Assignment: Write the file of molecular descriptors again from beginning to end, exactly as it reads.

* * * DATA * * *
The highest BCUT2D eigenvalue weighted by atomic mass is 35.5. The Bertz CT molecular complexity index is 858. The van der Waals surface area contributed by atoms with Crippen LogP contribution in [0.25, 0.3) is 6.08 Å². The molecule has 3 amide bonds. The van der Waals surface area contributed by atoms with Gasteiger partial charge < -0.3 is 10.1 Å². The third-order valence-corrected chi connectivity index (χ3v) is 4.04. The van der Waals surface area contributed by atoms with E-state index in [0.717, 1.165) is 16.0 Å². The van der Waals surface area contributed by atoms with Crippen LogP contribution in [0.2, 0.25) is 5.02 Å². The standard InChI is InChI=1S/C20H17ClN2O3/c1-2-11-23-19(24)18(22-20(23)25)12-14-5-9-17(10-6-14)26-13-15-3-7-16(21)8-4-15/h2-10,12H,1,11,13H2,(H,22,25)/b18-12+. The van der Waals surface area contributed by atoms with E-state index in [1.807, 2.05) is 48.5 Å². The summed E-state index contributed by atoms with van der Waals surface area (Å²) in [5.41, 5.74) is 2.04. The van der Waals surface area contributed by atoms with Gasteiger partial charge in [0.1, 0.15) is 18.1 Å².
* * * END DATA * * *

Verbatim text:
The highest BCUT2D eigenvalue weighted by atomic mass is 35.5. The Bertz CT molecular complexity index is 858. The van der Waals surface area contributed by atoms with Crippen LogP contribution in [0.25, 0.3) is 6.08 Å². The molecule has 3 amide bonds. The van der Waals surface area contributed by atoms with Gasteiger partial charge < -0.3 is 10.1 Å². The third-order valence-corrected chi connectivity index (χ3v) is 4.04. The van der Waals surface area contributed by atoms with E-state index in [0.717, 1.165) is 16.0 Å². The van der Waals surface area contributed by atoms with Crippen LogP contribution in [0.2, 0.25) is 5.02 Å². The standard InChI is InChI=1S/C20H17ClN2O3/c1-2-11-23-19(24)18(22-20(23)25)12-14-5-9-17(10-6-14)26-13-15-3-7-16(21)8-4-15/h2-10,12H,1,11,13H2,(H,22,25)/b18-12+. The van der Waals surface area contributed by atoms with E-state index in [1.807, 2.05) is 48.5 Å². The summed E-state index contributed by atoms with van der Waals surface area (Å²) in [5.41, 5.74) is 2.04. The van der Waals surface area contributed by atoms with Gasteiger partial charge in [0.1, 0.15) is 18.1 Å².